YA: Such a detailed reversal policy for the falling private investment to GDP ratio in every quarter is not there. Some steps like raising corporate tax exemption rates for some medium-size companies (Rs 400 crore exemption) are not enough to reverse the trend.

AK: Private sector investment is down because it has large unutilised capacity. Unless the growth rate increases capacity utilisation will not improve and investment will stagnate. And if Indian private investment doesn’t become buoyant, then one cannot expect FDI to increase substantially. The government has cut back its own capex in the Budget. Capex this time is Rs 8.5 lakh crore, whereas on an average we need to have Rs 20 lakh crore per annum to reach the Rs 100-lakh crore target.

AS: Well private investment has its own specifics, either the exports are going to grow faster or the demand in the economy will be substantially increased.
 
Although the Budget has allocated money for the recapitalisation of banks, does it address the structural reforms required for the banking sector and NBFCs?
MGR: It doesn’t addressed the structural reforms. The government states that its business is not to be in business. It speaks about minimum government and maximum governance. Distancing the banks from the political system is critical. In the case of NBFCs, assigning the regulatory task to the RBI is important. But much needs to be done to improve governance.

AR: The four Rs identified for the banking sector reform are recognition, recapitalisation, resolution and reform. Of these, the fourth R is still lacking. Maybe the announcement of an apex holding company for all public sector banks is an idea whose time has come. Banks need greater autonomy and flexibility in their recruitment and lending activities. Of course, some merger and consolidation is happening, and eight weak banks have been merged with stronger banks. But we are still to see tangible results. The NBFCs have few bad apples, which need to be removed. An asset quality review of all major NBFCs is needed. And some innovative measures like purchase of NBFC paper through state-owned banks can be explored.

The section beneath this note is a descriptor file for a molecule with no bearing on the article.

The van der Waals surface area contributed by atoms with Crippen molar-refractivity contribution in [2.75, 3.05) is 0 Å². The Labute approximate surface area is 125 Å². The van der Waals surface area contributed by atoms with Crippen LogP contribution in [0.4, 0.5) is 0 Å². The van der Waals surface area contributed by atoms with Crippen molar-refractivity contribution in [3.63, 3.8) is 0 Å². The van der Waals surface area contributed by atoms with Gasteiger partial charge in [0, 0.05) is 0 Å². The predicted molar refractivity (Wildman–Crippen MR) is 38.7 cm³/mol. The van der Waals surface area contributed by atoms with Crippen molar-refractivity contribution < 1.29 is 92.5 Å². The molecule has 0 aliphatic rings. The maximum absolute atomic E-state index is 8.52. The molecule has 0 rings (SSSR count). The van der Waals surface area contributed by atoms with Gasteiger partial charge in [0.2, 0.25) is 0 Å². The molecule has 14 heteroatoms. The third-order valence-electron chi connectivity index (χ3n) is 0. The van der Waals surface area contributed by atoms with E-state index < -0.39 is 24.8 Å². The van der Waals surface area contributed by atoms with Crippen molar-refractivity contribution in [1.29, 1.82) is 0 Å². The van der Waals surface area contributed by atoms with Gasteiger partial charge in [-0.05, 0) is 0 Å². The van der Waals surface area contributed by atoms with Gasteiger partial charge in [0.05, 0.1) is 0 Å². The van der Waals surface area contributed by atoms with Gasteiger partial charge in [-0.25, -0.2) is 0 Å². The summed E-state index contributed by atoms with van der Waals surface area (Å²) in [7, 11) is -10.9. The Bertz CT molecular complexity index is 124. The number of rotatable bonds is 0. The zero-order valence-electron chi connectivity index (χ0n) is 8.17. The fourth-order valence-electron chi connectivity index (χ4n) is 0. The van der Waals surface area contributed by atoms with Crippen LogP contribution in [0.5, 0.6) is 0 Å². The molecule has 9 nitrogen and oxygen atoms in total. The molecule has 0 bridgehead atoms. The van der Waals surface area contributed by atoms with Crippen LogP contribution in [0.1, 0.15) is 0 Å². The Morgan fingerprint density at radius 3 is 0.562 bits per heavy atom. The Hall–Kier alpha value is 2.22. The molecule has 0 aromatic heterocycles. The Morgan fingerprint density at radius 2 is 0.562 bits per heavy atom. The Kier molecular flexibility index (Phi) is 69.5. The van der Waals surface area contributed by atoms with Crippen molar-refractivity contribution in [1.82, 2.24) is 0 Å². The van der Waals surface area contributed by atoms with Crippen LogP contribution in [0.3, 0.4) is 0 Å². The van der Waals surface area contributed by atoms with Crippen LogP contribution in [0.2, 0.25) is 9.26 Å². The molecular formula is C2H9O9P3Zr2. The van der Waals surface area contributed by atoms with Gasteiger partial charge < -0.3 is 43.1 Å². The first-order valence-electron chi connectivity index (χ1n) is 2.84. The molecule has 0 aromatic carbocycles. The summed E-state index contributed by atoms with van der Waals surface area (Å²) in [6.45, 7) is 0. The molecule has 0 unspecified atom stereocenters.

YA: Urjit Patel’s basic argument that RBI has supervisory inspection powers but executive control over PSBs is by the Banking Division of the finance ministry is correct. A section of the financial press has again confused the issue and the RBI Governor, a former finance secretary has, in fact, asked for such powers.Private sector banks and NBFCs are also under the regulatory control of the Banking Division and it is impossible for banks not to be ‘nudged’ by the political and administrative establishment.

AK: The recapitalisation of the banks is a good move, this will improve their capacity to lend. And if the economy is to revive, then the banks have to lend more. Unless the NBFCs as a whole do well, the unorganised, small, and real estate sectors will not get enough loans and these sectors will not revive. So, the financial sector reforms are a mixed bag as far as I can see.

While measures have been announced on agriculture, do you think that major issues like a regressive subsidy regime, badly-regulated markets and procurement infrastructure have been ignored?
MGR: Agriculture is a state subject. The Centre can only fiddle with it in the periphery. The subsidy regime is perverse and needs a thorough review. Much needs to be done to increase investments in storage, marketing and processing. A lot of initiative will have to come from the states.  

AR: We need to recognise that solution to the distress in agriculture lies mostly outside agriculture. Unless job opportunities open up big time in industry and services, farming households are unable to escape low- productivity agriculture. The problems in agriculture are manifold, from shackles in input and output markets, poor link with marketing and value chain from farm to fork, and distortions by “middlemen”. Higher MSP and input subsidies as well as loan waivers are curative and compensatory mechanism, and don’t really substitute what farmers need — genuine economic freedom and unshackling from a myriad of regulations and controls. For instance, we need to deregulate agro exports, or allow greater direct linkage between private corporate buyers and farmer producer companies.